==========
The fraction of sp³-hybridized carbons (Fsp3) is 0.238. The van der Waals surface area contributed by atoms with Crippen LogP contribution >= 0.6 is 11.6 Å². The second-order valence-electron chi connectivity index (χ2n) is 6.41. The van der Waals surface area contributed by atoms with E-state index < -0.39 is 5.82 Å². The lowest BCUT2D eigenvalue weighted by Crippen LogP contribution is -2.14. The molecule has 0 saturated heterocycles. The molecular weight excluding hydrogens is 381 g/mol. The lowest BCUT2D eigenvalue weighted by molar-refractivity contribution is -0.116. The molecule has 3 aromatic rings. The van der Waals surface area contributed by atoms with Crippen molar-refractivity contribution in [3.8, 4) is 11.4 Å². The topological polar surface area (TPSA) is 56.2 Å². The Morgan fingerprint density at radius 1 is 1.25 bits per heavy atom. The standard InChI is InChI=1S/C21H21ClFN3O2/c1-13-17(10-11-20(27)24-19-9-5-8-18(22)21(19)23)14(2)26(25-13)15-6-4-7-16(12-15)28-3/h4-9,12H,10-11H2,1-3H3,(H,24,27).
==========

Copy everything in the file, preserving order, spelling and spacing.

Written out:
The fraction of sp³-hybridized carbons (Fsp3) is 0.238. The van der Waals surface area contributed by atoms with Crippen LogP contribution >= 0.6 is 11.6 Å². The second-order valence-electron chi connectivity index (χ2n) is 6.41. The van der Waals surface area contributed by atoms with E-state index < -0.39 is 5.82 Å². The lowest BCUT2D eigenvalue weighted by Crippen LogP contribution is -2.14. The molecule has 0 saturated heterocycles. The molecular weight excluding hydrogens is 381 g/mol. The lowest BCUT2D eigenvalue weighted by molar-refractivity contribution is -0.116. The molecule has 3 aromatic rings. The van der Waals surface area contributed by atoms with Crippen molar-refractivity contribution in [3.8, 4) is 11.4 Å². The topological polar surface area (TPSA) is 56.2 Å². The Morgan fingerprint density at radius 1 is 1.25 bits per heavy atom. The standard InChI is InChI=1S/C21H21ClFN3O2/c1-13-17(10-11-20(27)24-19-9-5-8-18(22)21(19)23)14(2)26(25-13)15-6-4-7-16(12-15)28-3/h4-9,12H,10-11H2,1-3H3,(H,24,27).